Earlier today, the website FiveThirtyEight, a data analytics journalism site, released a new career arc prediction tool. This tool, which they are affectionately calling CARMELO (Career Arc Regression Model Estimator with Local Optimization), estimates a player's career arc by comparing various aspects of the player's career to previous NBA players.
These types of career arc trajectory tools are not new. Basketball Reference has a similar tool that matches up players based upon their win shares produced per season.
Now, while its too early to tell the strength of this projection tool, it IS NOT too early to play around with it.
I decided to look at the CARMELO tools comparisons for this year's Suns squad. What I found was somewhat interesting. Nearly every player on the roster this year has a relatively strong match with a former Suns player.
First, the guards.
The CARMELO tool is fairly confident that Eric Bledsoe is the best player on the team, and for that it gets a small badge of merit. What was more interesting to me was the player sitting at #6 on his similarity score: former Suns great and current announcer Eddie Johnson. Another Sun on Bledsoe's similarity score was little known guard Ricky Sobers, who played for the Suns for a few years in the late 70's.
The CARMELO tool is less friendly to the newly healthy Brandon Knight, who comes in as part of the 'Average Starter' category. However, Knight's second overall match is none other than Rex Chapman, of Phoenix Sunsand Apple Store fame.
Backup point guard Ronnie Price, unsurprisingly, is deemed a 'Scrub' by the tool, despite having a near career year last season. Perhaps more surprising is the match with former Suns starting point guard Elliot 'Socks' Perry.
Alas, Sonny Weems is exempted from the CARMELO prognostication due to his lack of recent NBA or NCAA experience.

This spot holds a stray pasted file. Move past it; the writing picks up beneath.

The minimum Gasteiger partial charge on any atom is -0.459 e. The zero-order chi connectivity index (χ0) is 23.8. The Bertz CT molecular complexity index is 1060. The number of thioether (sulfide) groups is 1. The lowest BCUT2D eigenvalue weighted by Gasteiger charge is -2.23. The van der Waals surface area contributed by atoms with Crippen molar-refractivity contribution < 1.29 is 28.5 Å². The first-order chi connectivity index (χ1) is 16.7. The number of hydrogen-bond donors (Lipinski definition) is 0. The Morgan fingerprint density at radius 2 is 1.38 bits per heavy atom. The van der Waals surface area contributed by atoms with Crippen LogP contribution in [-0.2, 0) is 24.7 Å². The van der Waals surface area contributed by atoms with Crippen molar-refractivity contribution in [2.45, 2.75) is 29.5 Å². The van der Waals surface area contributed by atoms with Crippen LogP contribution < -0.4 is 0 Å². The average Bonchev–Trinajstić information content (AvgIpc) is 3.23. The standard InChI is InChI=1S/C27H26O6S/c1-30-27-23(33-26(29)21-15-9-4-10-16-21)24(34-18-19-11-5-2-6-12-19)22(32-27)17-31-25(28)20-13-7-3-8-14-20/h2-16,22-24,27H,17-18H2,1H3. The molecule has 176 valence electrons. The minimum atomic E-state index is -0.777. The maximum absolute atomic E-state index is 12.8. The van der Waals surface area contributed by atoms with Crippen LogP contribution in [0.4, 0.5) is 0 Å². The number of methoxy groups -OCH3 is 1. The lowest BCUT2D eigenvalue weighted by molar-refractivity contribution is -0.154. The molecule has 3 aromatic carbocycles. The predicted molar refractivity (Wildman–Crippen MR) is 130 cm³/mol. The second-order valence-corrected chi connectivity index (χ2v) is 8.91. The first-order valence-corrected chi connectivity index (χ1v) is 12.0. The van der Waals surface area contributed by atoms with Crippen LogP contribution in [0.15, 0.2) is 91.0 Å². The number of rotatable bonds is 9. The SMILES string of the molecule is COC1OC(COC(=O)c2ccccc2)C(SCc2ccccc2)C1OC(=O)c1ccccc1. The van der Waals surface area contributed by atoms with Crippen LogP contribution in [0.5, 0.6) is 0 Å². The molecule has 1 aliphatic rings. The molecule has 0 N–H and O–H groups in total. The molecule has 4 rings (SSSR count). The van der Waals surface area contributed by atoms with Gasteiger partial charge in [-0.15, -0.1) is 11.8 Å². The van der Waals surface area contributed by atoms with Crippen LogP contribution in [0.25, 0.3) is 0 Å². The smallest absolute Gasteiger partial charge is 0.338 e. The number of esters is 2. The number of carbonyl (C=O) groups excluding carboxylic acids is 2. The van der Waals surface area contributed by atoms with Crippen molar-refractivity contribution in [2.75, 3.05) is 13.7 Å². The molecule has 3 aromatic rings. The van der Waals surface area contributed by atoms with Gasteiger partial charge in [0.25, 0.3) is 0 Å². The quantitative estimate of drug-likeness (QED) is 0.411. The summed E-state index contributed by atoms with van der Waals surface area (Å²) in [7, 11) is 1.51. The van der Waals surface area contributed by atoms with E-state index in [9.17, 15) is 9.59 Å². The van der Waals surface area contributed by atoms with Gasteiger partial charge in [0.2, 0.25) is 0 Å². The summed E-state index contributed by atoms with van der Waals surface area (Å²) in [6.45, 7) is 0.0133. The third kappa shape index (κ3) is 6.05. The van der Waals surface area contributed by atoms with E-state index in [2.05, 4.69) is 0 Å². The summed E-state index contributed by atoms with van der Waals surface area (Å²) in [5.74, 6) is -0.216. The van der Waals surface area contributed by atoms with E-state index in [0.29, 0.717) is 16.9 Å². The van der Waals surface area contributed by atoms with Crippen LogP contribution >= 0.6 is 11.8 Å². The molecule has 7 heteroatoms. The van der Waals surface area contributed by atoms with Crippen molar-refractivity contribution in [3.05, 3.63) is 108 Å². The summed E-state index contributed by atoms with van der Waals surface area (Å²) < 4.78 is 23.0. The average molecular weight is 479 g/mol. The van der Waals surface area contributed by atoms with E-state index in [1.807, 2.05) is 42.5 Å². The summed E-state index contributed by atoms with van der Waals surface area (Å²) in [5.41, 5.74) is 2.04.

Not the case for Archie Goodwin, who CARMELO eviscerates with a projection of another negative WAR year. The good news (or bad news, depending on how you view it), is that CARMELO projects Goodwin to have a career arch fairly similar to the recently departed swingman Gerald Green.
Finally, there is Devin Booker. The minds behind CARMELO have rigged up a way to project rookies based off of their recent NCAA play. The model predicts a decent year for the rookie, and while the match isn't particularly high, sitting there at #10 in the comparison scores is the recently retired former Sun Jason Richardson.
While the CARMELO predictions are not particularly favorable to P.J. Tucker, he does have the distinction of being compared favorably to not 1 (Matt Barnes), not 2 (Tyrone Corbin), but 3 (Quentin Richardson) former Suns wings.
T.J. Warren isn't much loved by the CARMELO tool, with a career arc that projects at his peak just around a 1.1 WAR. However, deep in his similarity pool lies everyone's favorite part-time Sun Hedo Turkoglu!
The fun doesn't stop as we move into the bigs. (Presumed) Starting PF Markieff Morris comes out of the CARMELO looking strong, with a WAR projection of 3.6. He also comes out with a nostalgic, and rather strong, #9 comparison: Maurice Lucas, who had one of his longest runs for a single team when he was with the franchise from 1982-1985
After Markieff, however, the comparisons with former Suns players begin to thin out. Mirza grades out as a basically replacement level player, with no ghosts of great Suns past in his comparisons. Jon Leuer grades out much the same, though he does have little known former Sun Fred Saunders as a comparison (though the comparison draws to the year Saunders exited the NBA, which may not be auspicious).
Not surprisingly, no former Suns appear in the CARMELO projection for Tyson Chandler, because the Suns haven't had a player at the 5 of Chandler's caliber. Though, the comparisons for Tyson at this point in his career, along with his projected WAR numbers over the length of his contract, have to be at least a small reassurance.
Alex Len is a very weird case that CARMELO seems to struggle with. The projection has Len as a rotation player this season, with a long term projection as a borderline starter. However, buried in his comparisons is an interesting, and contradictory, slew of players: total scrubs like Lorenzen Wright, Darko and Sean Williams; and All-Stars like Al Horford, LaMarcus Aldridge and former Sun Jermaine O'Neal.
Henry Sims, the final player on the roster with an actual projection, comes in as a replacement level 'Defensive Specialist'. No Suns show up in his comparisons, but one name sticks out: 2006 David West.
These projections have to be taken with a titanic grain of salt, as their margin of error is pretty large. However, its fun to ruminate on the potential links between Suns of past and present.